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Creating the Saudi Arabia of Wind

  • United Kingdom
  • Real estate
  • Real estate sector


It’s 2030, the global pandemic has long since passed, and you have just arrived home after a tortuous drive through rush hour traffic, put the kettle on, and received the customary grunt of acknowledgement from the kids, eyes glued to whatever they’re streaming through their current device of choice.

Nothing new in that you might think, but you’d be wrong. This is the green industrial age and each one of these domestic demands for electricity will be powered by offshore wind: from your electric car to the switch on every smart domestic appliance and the charging needs of your family’s plethora of phones and tablets. And not just your family’s energy needs because, if the Prime Minister’s recent ambitious announcement is fulfilled, the energy needs of every single household in the UK will be met in exactly the same way.

It will take 40 gigawatts of offshore wind power to achieve this energy revolution, a significant step up from the 10 gigawatts that is currently operational. Encouragingly, a further 10 gigawatts is also already committed for future deployment, but achieving the target will require roughly 3,000 additional wind turbines to be built in waters around the UK. That’s a lot of turbines.

Ten years is also a very short time when you consider that the project life-cycle includes:


• an auction by the Crown Estate of the relevant development rights;

• negotiating of the complex leases;

• a consenting stage balancing the protection of environmental and third party interests with project deliverability;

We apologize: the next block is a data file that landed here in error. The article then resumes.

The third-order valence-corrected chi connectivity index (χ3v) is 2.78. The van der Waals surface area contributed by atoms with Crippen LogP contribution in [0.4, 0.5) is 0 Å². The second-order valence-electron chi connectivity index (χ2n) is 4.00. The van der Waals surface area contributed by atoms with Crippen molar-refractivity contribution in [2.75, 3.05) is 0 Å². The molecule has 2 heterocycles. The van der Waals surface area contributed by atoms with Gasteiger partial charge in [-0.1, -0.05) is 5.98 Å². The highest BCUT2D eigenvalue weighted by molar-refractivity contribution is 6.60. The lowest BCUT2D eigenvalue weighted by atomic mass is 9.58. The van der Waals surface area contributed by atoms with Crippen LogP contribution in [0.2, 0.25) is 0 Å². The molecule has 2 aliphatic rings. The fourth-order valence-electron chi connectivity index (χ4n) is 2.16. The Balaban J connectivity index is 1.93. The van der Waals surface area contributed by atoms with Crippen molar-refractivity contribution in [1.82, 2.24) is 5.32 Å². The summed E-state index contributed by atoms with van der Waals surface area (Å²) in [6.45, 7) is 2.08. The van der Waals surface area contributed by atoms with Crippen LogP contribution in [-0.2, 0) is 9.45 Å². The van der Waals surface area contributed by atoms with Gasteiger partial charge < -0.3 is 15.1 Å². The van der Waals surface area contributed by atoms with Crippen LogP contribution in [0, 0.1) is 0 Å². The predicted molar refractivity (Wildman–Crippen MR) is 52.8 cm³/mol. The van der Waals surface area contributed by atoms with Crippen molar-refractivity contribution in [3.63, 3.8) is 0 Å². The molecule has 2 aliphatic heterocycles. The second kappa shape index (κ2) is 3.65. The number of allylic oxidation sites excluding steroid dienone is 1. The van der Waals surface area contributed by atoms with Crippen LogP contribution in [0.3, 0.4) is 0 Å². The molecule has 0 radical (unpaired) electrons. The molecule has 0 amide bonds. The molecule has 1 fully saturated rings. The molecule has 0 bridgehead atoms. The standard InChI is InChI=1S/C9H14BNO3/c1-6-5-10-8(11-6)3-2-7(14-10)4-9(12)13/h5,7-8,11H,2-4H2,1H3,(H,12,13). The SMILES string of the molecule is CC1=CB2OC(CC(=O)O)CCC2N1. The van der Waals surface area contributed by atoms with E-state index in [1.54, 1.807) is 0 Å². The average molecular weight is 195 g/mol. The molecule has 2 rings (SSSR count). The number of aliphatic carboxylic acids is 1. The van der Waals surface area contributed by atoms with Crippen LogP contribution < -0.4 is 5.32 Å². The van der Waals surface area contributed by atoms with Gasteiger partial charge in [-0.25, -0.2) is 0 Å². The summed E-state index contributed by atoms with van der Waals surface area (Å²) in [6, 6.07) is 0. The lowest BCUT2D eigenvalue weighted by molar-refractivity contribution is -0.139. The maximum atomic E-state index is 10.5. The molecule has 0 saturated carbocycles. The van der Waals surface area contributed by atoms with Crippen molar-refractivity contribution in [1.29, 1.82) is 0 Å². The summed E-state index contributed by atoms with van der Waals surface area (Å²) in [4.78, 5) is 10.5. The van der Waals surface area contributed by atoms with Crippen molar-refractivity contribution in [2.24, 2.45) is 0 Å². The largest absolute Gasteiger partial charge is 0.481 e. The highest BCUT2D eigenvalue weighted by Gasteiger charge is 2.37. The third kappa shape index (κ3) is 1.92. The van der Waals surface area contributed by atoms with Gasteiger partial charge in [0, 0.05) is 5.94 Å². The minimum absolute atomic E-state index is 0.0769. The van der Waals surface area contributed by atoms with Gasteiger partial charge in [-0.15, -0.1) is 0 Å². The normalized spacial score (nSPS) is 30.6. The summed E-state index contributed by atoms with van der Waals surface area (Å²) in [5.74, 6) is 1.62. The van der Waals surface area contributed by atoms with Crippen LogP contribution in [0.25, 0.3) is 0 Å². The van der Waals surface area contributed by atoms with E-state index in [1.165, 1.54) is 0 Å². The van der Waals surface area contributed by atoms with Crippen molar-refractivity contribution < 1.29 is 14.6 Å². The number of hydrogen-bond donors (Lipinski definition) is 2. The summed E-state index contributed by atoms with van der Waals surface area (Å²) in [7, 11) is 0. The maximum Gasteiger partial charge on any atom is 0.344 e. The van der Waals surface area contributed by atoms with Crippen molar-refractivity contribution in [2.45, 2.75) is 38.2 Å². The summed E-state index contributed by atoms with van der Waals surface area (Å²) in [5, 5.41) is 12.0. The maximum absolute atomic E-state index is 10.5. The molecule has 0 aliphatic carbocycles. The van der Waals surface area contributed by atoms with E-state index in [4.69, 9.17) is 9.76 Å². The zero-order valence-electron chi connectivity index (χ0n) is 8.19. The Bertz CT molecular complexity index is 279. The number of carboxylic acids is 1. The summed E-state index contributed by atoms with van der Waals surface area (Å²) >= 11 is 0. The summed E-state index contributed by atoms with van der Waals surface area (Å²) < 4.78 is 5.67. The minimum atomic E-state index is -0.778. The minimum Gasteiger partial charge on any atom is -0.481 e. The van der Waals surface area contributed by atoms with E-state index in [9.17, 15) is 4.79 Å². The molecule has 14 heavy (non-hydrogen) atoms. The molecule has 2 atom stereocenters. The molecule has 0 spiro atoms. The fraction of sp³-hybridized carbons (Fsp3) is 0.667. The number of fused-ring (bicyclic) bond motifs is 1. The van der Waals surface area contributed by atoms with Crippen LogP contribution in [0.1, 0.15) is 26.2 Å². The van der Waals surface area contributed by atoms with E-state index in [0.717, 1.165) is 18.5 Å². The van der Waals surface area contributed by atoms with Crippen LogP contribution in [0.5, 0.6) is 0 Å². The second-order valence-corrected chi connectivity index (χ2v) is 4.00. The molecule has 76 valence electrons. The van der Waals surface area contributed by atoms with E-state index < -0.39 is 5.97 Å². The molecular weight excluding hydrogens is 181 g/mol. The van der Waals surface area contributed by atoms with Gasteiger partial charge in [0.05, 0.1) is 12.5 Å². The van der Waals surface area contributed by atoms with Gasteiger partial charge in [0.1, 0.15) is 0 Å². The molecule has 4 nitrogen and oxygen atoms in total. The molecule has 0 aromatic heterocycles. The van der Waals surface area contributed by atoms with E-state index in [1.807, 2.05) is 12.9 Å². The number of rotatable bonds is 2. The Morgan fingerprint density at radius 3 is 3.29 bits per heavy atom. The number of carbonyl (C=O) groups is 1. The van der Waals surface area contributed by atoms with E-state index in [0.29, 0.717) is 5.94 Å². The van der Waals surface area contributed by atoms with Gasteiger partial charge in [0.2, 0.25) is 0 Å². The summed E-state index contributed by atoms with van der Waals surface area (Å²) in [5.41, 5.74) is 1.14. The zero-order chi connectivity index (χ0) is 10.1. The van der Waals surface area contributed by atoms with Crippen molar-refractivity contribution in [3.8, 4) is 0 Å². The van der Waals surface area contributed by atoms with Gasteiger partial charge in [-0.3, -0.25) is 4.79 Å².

• a Contract for Difference auction process;

• financial close;

• final scheme design and discharge of consent conditions;

• acquisition of the required onshore land interests;

• procurement; and

• ultimately, a complex construction operation.


And that’s without building in a contingency for the usual contortions of politics, the economy and (those familiar enemies of big projects) unexpected events.

This level of deployment in such a short space of time will require developers, environmental stakeholders, Government departments and other marine users to all pull in the same direction. It’s a fine balance, and this year has already seen one project rejected by Government due to impacts on navigation interests, another pushed back due to potential effects on protected bird species, and a third delayed by a legal challenge to the grant of consent. Given that future projects will be planned for similar locations, something will definitely have to give if everyone’s ambitions are to be achieved.

Nevertheless, having been involved in the UK offshore wind sector for over 10 years, it is clear that there is now a widespread recognition that a large part of “Building Back Greener” will involve a substantial contribution from new offshore wind, and more importantly there is a desire and level of constructive engagement to make it happen.

The realisation of these projects will also require substantial investment. Eversheds Sutherland recently conducted a survey to the major banks and funds financing renewables that further highlights the willingness to realise this next step which can be found here ES Survey.

The opportunities are there for all to see: environmental benefits of renewable power generation, security of energy supply, and the creation of a world leading industry generating jobs contributing to economic recovery. We should all seize this moment and help the process along the way.


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